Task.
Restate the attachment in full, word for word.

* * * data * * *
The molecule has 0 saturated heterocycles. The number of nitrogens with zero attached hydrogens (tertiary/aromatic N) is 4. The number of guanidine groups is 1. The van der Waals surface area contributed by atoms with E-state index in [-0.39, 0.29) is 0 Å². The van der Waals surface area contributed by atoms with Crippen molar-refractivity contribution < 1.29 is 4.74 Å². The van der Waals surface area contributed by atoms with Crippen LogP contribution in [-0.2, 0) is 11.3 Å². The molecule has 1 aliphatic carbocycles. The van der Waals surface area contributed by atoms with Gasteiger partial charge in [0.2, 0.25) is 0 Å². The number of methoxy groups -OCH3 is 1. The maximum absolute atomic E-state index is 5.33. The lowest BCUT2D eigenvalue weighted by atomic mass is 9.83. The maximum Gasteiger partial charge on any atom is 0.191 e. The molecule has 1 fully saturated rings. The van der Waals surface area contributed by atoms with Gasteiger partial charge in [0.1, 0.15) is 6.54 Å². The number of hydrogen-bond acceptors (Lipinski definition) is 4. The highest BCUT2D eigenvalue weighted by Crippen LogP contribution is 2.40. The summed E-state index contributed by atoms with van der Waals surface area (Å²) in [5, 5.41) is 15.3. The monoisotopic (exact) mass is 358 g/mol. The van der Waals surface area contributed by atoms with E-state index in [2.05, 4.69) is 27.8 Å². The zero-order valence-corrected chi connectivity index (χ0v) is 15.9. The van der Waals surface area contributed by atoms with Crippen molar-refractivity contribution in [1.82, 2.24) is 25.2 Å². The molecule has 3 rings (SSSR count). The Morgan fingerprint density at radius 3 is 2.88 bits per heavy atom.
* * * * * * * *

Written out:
The molecule has 0 saturated heterocycles. The number of nitrogens with zero attached hydrogens (tertiary/aromatic N) is 4. The number of guanidine groups is 1. The van der Waals surface area contributed by atoms with E-state index in [-0.39, 0.29) is 0 Å². The van der Waals surface area contributed by atoms with Crippen molar-refractivity contribution < 1.29 is 4.74 Å². The van der Waals surface area contributed by atoms with Crippen LogP contribution in [-0.2, 0) is 11.3 Å². The molecule has 1 aliphatic carbocycles. The van der Waals surface area contributed by atoms with Gasteiger partial charge in [0.2, 0.25) is 0 Å². The number of methoxy groups -OCH3 is 1. The maximum absolute atomic E-state index is 5.33. The lowest BCUT2D eigenvalue weighted by atomic mass is 9.83. The maximum Gasteiger partial charge on any atom is 0.191 e. The molecule has 1 fully saturated rings. The van der Waals surface area contributed by atoms with Gasteiger partial charge in [0.1, 0.15) is 6.54 Å². The number of hydrogen-bond acceptors (Lipinski definition) is 4. The highest BCUT2D eigenvalue weighted by Crippen LogP contribution is 2.40. The summed E-state index contributed by atoms with van der Waals surface area (Å²) in [5, 5.41) is 15.3. The monoisotopic (exact) mass is 358 g/mol. The van der Waals surface area contributed by atoms with E-state index in [2.05, 4.69) is 27.8 Å². The zero-order valence-corrected chi connectivity index (χ0v) is 15.9. The van der Waals surface area contributed by atoms with Crippen molar-refractivity contribution in [1.82, 2.24) is 25.2 Å². The molecule has 3 rings (SSSR count). The Morgan fingerprint density at radius 3 is 2.88 bits per heavy atom.